Dominican Republic deaths: One victim foamed 'something green' from his mouth, another felt 'hot and sick', reveal families
As further details continue to emerge about tourists who mysteriously fell ill in the Dominican Republic, it has now come to light that an Arizona man foamed "something green" from his mouth after his death and a New Jersey resident reported feeling "hot and sick" before he died last week at the popular holiday destination.
62-year-old Mark Hulburt Sr. was found dead at a hotel in Punta Cana by his wife last June. His son, Mark Hulburt Jr., said "it was something that came way out of left field,” the New York Post reports.
In a conversation with AZ Family, Hulburt Jr. said: “She woke up, and he didn’t. She told me that as she found him that he had something green coming from his mouth.”
While the official cause of death was found to be a heart attack, Hulburt Sr.'s family suspects "something else" is responsible—especially after a slew of reports of other tourists mysteriously dying in similar conditions.
“Having known then what I know now I would have fought tooth and nail to have his remains brought back here and had his autopsy done here in America,” Hulburt Jr. said.
It was unclear where Hulburt Sr. was staying at in Punta Cana when he died.
According to Hulburt Sr.'s family, he was perfectly healthy before the trip. “It was not something that any of us thought was going to happen,” Hulburt Jr. grimaced.
That said, the other two deaths reported in Punta Cana were also American tourists.
Last week, 55-year-old Joseph Allen from New Jersey suddenly died after feeling hot and sick. Speaking to ABC News, his sister Jamie Reed revealed she was the one who found his lifeless body Thursday morning.
On Monday, Allen's family released a statement saying they were also suspicious if he was “the victim of a wrongful death" during his stay at the Terra Linda Resort in Sosúa.
However, at least two tourists were recently reported to have died in or nearby the resort town.
On May 25, 41-year-old Miranda Schaup Wener died from a heart attack after having a drink from the minibar at the Luxury Bahia Principe Bouganville, located 70 miles from Punta Cana.
Just weeks later, 53-year-old Leyla Cox from Staten Island also died from a heart attack on her way to the beach oasis.
Now, relatives have requested her body be returned to the US for a proper autopsy after toxicology machines in the Dominican Republic were reportedly broken when they attempted the procedure at first.
Her son Will Cox, 25, told Fox News he has been in daily contact with the U.S. Embassy in Santo Domingo and added that Dominican officials have stonewalled as he has tried to learn more about the circumstances of his mother’s death.
He said he did not speak directly to Dominican authorities, but rather communicated with embassy officials who were relaying information from the authorities.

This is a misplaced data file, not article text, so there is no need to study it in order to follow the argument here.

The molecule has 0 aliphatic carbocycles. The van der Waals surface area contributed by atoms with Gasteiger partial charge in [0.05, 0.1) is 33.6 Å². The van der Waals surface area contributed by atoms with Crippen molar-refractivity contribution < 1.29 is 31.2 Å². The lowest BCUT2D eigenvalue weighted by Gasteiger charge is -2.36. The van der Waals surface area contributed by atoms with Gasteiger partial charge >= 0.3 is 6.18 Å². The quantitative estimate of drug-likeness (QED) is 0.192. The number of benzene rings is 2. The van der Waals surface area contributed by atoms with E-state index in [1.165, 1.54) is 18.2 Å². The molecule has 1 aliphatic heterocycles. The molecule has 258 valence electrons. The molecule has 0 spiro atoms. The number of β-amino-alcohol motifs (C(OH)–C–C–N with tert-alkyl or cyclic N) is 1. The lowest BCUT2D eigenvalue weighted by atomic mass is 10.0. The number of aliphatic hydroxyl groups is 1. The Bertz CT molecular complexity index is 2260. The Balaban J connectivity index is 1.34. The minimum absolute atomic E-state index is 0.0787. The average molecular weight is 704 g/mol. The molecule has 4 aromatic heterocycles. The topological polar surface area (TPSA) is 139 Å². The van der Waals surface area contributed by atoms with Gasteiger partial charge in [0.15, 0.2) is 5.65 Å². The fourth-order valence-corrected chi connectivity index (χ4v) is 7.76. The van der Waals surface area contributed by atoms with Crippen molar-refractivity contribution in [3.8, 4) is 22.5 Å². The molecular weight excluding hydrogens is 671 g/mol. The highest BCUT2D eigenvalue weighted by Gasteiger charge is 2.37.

“They put me against a wall,” Will said, referring to Dominican authorities. “The Dominicans said that I had to sign papers giving them permission to take her to a funeral home, and if I didn’t do that in four hours, they were going to consider her a 'Jane Doe.' They said I had to give them permission to cremate her or embalm her, or I would never get my mother back.”
Yet another case was that of 45-year-old David Harrison who died of an alleged heart attack while he was on vacation with his wife Dawn McCoy and son David Jr. at the Hard Rock Hotel in July last year. His widow has now called his death into question given the recent deaths of other Americans.
McCoy was trying to understand how she could repatriate her husband's body back to US soil, but officials kept trying to convince her to cremate him in DR itself.
“They kept trying to get me to cremate my husband. They kept telling me that it would be considerably cheaper to cremate him,” McCoy told People. “I want to say they asked me probably three or four times before they sent him home. I was like, ‘No, no, no. Send him home. I want to make sure it’s him that’s coming home.’”
These claims have sparked suspicions among those affected by the deaths, thereby calling for a full-scale investigation into the grim spate of tragedies at the tourist destination.
In the past month, several other tourist fatalities have been reported. The families of the victims have repeatedly asked for their cases to be re-examined after disturbing claims in recent reports.
“Some seemingly quite healthy people seem to be having heart attacks out of the blue,” Hulburt Jr. said. “Seeing everybody else that has passed, it’s brought up a lot of the same feelings. It’s been like a scab picked over and over again, all these people with the same causes all dying needlessly.”